Security threats cause consumer concerns
10 April 2017 - 15:38 by Sarah Collinson
Shoppers are less likely to trust retailers which have fallen victim to successful attacks by cybercriminals, eroding loyalty as a result.
This is according to a new study conducted by Cisco in which close to three quarters of respondents said that they would usually avoid engaging with any organisation after it has publically admitted to suffering a hack.
Meanwhile, 90 per cent said that if they were implicated as part of the breach, with personal data ending up in the wrong hands, then they would stop spending cash with a particular outlet until steps to bolster security were taken.
Less than one in 10 people said that they would go so far as to take a firm to court over a breach, but the majority argued that they would consider adopting this approach, proving that consumers are increasingly aware of the damage that can be done in the event of a hack.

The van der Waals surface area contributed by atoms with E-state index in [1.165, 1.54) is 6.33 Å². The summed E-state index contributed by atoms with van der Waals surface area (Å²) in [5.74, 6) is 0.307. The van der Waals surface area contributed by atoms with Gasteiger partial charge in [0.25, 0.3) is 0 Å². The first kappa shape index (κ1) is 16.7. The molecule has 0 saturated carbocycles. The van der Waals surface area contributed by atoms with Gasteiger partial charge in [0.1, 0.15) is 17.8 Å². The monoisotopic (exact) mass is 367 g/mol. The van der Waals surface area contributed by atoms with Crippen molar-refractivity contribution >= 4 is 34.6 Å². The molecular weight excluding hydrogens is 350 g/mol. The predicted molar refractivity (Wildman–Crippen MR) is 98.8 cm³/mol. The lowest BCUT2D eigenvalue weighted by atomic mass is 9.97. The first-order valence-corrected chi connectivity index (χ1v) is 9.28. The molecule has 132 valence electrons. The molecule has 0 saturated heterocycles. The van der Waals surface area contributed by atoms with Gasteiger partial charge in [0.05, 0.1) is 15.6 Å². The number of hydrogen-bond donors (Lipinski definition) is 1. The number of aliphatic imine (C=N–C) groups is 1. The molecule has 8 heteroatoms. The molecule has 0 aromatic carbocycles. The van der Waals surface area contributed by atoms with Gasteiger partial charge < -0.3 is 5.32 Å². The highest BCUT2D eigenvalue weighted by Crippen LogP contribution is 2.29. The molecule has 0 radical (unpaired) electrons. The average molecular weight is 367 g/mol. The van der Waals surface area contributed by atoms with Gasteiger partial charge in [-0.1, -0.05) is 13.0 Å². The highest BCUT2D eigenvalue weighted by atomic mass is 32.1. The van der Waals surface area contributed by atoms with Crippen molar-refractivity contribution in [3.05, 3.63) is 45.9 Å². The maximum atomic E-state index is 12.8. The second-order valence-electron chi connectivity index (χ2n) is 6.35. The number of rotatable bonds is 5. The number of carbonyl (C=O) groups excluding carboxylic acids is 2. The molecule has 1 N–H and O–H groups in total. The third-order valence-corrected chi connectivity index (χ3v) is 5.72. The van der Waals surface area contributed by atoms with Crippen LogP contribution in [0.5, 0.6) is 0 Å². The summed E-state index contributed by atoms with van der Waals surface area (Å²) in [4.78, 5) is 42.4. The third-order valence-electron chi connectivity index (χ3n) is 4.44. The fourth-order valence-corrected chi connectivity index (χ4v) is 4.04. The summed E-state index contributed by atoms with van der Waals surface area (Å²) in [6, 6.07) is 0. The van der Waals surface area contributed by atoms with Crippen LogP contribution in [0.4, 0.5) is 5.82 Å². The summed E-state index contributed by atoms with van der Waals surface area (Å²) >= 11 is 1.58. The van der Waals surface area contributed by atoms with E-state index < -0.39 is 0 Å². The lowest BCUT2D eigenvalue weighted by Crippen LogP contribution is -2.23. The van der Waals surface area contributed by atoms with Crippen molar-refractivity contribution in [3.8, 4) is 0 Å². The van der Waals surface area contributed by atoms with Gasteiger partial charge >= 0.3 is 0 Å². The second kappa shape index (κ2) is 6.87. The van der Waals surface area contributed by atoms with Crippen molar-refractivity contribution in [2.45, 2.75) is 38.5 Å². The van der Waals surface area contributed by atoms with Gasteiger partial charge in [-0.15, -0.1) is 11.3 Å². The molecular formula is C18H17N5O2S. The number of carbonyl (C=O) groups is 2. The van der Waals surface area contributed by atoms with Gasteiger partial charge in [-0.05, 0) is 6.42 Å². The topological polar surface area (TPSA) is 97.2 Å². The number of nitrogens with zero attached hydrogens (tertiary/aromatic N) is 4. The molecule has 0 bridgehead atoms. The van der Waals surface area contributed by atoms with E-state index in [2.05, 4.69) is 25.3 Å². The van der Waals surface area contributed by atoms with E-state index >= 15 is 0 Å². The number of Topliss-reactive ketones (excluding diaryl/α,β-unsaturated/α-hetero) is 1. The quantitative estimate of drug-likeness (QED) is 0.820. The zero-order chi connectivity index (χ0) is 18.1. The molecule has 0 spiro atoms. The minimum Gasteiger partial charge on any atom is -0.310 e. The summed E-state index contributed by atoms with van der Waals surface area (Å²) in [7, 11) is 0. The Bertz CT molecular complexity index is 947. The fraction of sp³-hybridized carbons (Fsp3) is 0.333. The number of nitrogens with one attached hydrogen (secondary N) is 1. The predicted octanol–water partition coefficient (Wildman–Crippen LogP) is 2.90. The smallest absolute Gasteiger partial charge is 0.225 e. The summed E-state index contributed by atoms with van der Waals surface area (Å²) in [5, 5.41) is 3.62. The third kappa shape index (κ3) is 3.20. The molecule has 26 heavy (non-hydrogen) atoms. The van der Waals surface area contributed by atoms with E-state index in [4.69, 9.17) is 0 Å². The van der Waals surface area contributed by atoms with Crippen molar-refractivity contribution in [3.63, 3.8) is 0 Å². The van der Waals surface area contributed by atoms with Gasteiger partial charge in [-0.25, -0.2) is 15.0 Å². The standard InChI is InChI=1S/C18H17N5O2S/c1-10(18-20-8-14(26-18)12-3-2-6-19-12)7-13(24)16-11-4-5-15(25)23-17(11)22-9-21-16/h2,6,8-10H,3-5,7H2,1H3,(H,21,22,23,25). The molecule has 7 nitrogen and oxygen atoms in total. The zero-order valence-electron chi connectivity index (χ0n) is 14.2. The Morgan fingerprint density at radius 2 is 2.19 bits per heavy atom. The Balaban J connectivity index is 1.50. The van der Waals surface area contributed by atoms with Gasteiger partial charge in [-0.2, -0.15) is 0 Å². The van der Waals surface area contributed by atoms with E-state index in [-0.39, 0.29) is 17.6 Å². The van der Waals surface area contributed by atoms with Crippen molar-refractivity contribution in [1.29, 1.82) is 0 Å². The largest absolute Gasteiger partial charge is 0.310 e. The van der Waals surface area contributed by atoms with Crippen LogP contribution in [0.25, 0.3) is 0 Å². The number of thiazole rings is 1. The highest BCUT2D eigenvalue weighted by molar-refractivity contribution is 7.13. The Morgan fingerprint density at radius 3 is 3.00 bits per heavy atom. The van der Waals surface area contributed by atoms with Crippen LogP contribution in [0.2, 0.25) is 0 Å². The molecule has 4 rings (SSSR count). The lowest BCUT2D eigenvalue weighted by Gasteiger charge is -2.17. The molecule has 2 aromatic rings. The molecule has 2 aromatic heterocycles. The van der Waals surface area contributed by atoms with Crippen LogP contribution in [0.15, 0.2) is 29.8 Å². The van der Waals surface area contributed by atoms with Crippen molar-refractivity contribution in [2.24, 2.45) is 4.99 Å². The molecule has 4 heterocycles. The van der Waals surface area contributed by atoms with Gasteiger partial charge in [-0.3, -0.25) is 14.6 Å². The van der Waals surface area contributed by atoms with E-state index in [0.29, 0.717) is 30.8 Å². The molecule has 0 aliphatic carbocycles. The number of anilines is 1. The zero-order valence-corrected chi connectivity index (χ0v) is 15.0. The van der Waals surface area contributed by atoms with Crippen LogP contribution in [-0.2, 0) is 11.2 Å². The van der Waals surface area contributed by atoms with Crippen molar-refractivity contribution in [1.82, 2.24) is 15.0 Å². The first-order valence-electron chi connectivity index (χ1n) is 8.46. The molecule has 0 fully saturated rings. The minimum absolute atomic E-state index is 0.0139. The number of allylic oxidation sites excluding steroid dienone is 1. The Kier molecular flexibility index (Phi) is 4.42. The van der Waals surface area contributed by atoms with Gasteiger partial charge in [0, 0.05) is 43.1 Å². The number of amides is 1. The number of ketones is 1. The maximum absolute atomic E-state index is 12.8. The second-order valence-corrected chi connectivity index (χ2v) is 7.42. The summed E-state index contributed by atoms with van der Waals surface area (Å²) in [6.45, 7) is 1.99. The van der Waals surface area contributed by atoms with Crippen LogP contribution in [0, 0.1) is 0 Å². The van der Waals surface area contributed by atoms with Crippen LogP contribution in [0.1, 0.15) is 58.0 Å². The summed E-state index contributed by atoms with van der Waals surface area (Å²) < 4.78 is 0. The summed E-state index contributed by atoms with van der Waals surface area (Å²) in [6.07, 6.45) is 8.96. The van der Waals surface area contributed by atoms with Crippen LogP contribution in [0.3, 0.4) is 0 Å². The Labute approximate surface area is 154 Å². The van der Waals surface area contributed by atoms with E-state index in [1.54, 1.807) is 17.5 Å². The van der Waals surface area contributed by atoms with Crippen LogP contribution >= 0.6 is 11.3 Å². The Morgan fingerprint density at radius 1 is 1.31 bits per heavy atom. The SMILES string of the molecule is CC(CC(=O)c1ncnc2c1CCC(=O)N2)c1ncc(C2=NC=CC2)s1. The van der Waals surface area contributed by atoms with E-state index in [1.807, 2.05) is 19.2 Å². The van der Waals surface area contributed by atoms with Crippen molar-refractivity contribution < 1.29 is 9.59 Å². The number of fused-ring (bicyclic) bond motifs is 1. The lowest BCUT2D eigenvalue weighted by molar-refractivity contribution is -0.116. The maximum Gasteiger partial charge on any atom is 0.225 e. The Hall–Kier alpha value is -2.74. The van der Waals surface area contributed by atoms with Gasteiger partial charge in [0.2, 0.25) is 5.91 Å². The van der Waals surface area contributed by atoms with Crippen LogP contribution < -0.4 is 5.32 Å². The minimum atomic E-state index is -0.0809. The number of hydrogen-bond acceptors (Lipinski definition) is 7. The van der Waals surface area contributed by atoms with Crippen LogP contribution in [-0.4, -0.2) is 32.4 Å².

Companies which purport to offer safe shopping online to consumers need to back up such claims with consistent, resilient security measures. And while retailers tend to take great care to ensure that these are in place, the reality is that breaches occur with surprising regularity.
Customer loyalty is especially hard to foster in the digital age, since it is easier for shoppers to check prices across multiple vendors and opt for the most affordable outlet, rather than sticking with a business they have used in the past.
Of course, it is generally true that while the biggest retailers which offer safe shopping online are able to muster the most significant resources to prevent attacks from succeeding, they are also the most appealing targets for cybercriminals. This puts them in a tricky position and means shoppers are right to think carefully about whether they should trust a retailer after a breach.